I suppose I always understood that the community’s views on sexuality were relatively extreme. But we did learn the Six Precepts of the Church in school, one of which was to obey the marriage laws of the church. I presumed most right-thinking people agreed that masturbation and gay sex and adultery and pre-marital sex and homosexual sex and contraception were wrong. We had a religion teacher in school, a priest, who didn’t have much time for our community, even though I tried to get him to join, who told us about how unfulfilling Martina Navratilova’s life as a lesbian was and about how damaging gay male sex is to the anus.
I struggled during the referendum campaign to understand all the Catholic people who said they were voting Yes. I know it’s a remnant of my upbringing that I can’t shake, but how can a priest think it’s OK to encourage sin and to encourage a flouting a church teaching? How can you accept weird teachings, like that Jesus rose from the dead, or that every Sunday a billion people eat wafer that has been magically transformed into a dead man’s body, or that if you tell a priest your sins and say three Hail Marys then the bad things you did are gone? How can you accept all that and not accept the church’s teaching on marriage and sexuality? How can you continue to be a Catholic if you protest against the teachings of the Vatican? Protesting against Catholic teachings is surely the definition of a Protestant.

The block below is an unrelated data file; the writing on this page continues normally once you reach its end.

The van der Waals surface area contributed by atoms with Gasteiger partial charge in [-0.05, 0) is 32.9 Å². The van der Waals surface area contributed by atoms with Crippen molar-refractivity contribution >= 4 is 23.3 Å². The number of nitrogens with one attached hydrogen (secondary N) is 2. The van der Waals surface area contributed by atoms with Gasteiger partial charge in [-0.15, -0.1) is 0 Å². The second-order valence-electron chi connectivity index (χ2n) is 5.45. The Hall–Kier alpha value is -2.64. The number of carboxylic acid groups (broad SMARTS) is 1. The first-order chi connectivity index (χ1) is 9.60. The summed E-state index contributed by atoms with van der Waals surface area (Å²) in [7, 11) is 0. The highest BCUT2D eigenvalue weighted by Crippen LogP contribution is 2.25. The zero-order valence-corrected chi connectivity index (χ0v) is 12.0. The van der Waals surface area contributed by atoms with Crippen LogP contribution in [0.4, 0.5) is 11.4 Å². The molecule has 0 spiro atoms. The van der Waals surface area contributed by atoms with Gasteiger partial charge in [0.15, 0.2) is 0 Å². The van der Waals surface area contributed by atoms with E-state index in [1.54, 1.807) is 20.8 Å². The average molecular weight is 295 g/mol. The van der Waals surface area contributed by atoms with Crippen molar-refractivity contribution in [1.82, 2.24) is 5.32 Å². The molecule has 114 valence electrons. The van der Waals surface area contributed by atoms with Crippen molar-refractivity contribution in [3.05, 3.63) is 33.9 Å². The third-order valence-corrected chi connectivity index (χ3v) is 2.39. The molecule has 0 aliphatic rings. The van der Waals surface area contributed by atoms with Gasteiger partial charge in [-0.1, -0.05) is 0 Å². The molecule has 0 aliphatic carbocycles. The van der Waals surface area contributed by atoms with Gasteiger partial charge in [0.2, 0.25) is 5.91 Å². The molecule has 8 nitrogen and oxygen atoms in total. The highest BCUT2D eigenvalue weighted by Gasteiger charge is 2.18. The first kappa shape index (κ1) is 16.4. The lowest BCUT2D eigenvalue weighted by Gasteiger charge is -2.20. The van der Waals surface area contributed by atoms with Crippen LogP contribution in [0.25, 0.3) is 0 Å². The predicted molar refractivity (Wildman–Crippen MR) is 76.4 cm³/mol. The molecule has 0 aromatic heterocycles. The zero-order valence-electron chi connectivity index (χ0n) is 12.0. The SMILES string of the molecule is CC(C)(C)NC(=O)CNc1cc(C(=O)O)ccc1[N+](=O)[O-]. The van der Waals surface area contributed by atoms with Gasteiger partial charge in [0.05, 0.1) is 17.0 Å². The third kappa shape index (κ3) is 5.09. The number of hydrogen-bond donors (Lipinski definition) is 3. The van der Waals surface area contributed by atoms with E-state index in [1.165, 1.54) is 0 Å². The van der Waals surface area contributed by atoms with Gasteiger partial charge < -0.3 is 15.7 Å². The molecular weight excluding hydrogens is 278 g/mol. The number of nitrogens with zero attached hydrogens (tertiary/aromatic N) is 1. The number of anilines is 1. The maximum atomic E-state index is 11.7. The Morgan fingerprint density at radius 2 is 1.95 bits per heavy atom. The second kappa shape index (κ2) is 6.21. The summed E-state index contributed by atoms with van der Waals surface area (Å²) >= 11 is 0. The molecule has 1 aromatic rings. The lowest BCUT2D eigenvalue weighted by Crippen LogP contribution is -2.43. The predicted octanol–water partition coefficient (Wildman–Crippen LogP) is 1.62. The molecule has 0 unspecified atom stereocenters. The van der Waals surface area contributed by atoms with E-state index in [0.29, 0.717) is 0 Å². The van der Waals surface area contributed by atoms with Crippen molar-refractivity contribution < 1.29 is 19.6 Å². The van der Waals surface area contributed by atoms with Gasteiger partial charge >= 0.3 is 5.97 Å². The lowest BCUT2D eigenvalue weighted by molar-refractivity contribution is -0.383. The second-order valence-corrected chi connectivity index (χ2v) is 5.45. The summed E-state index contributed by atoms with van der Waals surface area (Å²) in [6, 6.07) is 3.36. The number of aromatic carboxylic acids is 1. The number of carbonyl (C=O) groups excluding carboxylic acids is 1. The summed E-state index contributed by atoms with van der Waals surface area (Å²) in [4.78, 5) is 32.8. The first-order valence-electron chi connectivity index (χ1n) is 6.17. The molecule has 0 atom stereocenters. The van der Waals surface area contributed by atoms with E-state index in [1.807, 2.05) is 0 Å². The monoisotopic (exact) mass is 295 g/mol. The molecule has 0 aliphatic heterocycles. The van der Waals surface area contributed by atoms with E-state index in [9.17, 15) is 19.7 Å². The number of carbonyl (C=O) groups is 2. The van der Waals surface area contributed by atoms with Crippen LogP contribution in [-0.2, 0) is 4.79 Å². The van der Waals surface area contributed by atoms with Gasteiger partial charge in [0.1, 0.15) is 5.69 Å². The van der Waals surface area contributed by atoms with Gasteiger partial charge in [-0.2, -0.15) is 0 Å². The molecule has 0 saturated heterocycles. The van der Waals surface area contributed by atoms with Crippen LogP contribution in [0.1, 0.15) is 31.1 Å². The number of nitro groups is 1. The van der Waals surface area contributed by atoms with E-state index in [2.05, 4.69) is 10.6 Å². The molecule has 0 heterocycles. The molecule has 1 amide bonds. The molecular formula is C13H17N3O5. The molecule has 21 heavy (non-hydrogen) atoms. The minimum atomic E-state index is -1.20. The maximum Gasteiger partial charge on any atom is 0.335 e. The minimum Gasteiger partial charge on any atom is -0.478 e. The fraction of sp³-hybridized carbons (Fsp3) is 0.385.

A bigger struggle for me in the campaign was all the heartwarming stuff. It was the videos of young people ringing their grannies to tell them to vote yes. It was the stories from parents of learning their children were gay and how they came to accept them. It was the narrative of love and acceptance in the campaign that broke me. I couldn’t watch the videos of sweet little old ladies saying they just wanted young Niall to find a nice young man and haven’t times changed and don’t we all deserve a chance at happiness?
That is not my experience. For my family to vote Yes, they would realistically have to leave the community. And that can’t really happen. One of my brothers is a priest in the community and has devoted his whole adult life to the cause, my second brother has married a woman from the community and she has had five lovely babies in a row. None of that would have happened without the community. He has also left his paying job and taken his wife and kids to preach the Good News around the country for the community. My parents went on mission to Zambia and Tanzania for the community. They joined in 1985. They have no support network and no friends outside the community. They can’t do what the little old ladies in the Vote Yes videos are doing. i chose Cock. They chose Jesus.